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Blazing fastballs key Zambrano's effort
Still throwing 98 m.p.h. in the ninth inning, Carlos Zambrano turned the tables on a Houston team built around powerful pitching.
Zambrano and closer Ryan Dempster combined on a three-hitter as the Cubs denied Roy Oswalt his 15th victory and inched closer to the action in the National League's wild-card race. The 4-2 victory in the deciding game of the series Wednesday night moved the Cubs within 5 1/2 games of Houston, which now shares the top spot in the wild-card standings with Philadelphia.
"We had two great guys pitching," Cubs catcher Michael Barrett said of the starters. "They were both getting ahead of hitters. I don't think I've ever seen a game where both guys got to 0-2 so quick."
Oswalt had 11 of the Cubs' first 17 hitters in 0-2 holes but trailed all night. The Cubs took the lead on a first-inning sacrifice fly by Aramis Ramirez and added to it with solo homers by Zambrano in the third and Nomar Garciaparra in the fourth.
Zambrano, bothered by a stiff back in his two previous starts and a cold Wednesday, was in trouble only in the fourth inning. A leadoff double by Craig Biggio started a two-run inning, including an unearned run that scored on a Garciaparra throwing error.
Manager Dusty Baker gave Zambrano (10-5) a shot at a complete game but pulled him after he walked Morgan Ensberg on a tight 3-2 pitch, clocked at 98 m.p.h., in the ninth inning.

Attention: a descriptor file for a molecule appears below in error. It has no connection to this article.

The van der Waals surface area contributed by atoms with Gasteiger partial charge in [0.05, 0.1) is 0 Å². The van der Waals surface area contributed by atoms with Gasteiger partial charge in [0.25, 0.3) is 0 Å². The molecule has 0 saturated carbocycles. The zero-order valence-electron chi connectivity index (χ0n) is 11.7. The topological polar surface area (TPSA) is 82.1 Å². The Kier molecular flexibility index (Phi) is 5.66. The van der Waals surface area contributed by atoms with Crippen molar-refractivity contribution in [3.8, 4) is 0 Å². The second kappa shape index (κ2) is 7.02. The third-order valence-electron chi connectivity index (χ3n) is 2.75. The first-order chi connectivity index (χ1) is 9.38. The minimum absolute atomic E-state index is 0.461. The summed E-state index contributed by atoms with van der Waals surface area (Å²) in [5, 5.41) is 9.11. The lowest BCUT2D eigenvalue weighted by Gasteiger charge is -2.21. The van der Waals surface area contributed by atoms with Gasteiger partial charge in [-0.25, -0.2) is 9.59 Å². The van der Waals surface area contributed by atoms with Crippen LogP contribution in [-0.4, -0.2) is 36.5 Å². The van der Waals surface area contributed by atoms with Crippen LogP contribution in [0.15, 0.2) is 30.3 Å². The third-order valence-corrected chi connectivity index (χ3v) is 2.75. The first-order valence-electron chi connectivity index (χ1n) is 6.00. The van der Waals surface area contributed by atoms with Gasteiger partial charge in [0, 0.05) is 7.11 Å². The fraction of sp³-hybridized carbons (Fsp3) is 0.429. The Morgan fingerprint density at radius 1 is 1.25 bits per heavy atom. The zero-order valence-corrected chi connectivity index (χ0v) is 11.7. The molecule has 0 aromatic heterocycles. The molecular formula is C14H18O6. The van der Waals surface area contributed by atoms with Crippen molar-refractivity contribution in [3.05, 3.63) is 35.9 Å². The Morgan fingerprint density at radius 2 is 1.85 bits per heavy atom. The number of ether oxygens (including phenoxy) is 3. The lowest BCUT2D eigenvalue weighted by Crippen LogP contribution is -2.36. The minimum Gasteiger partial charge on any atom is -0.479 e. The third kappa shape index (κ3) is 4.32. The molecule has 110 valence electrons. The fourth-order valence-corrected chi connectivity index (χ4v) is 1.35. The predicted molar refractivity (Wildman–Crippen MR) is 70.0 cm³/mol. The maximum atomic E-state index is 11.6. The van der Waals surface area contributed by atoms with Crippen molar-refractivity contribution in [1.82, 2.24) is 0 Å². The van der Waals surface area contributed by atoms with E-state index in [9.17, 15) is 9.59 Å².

Things got a little dicey when the Cubs twice failed to turn game-ending double plays, once when umpire Sam Holbrook said Neifi Perez had come off second base before taking the throw from second baseman Todd Walker. But Dempster escaped by getting Brad Ausmus to hit a bases-loaded grounder to Perez.
"We actually gave them five outs in that inning," Baker said. "It worked out, but usually when you give guys extra outs, it comes back to haunt you. Maybe the worm has turned for us."
Since suffering through their second eight-game losing streak of the season, the Cubs are 5-2. They took three of four against St. Louis before winning the series in Houston, where 29,978 watched Wednesday.
Though the Cubs made up ground the last two nights, five teams remain ahead of them in the wild-card chase.
"We feel good, but it's no secret we've been all over the map this year," Walker said. "It's just a matter of who gets hot. With so many teams [involved], somebody's going to get hot. Let's just hope it's us."
For the Cubs to make a real run, they need more pitching performances like they got from Zambrano and Greg Maddux.
"The pitching the last two nights was great," Baker said. "I really thought [Tuesday] night's game was the biggest, for Greg to go out and give us a chance in the series after we had lost a bad game in the opener."
Zambrano said he wasn't limited by his back or the fever he was running. His weak condition might have helped him hit the home run.
"My back's been giving me trouble, so I wasn't going to go up there and swing hard," he said. "I thought maybe I'd try to get a little blooper or something.
When I try to hit a home run, I don't hit anything."
Baker is pleased with the turnaround but continues to watch the season record as much as the wild-card standings. The Cubs climbed back within three games of .500.
"We make up a game in the wild card and we get closer to .500," Baker said. "Once we get back to .500, we can go from there. We've done it four or five times this year."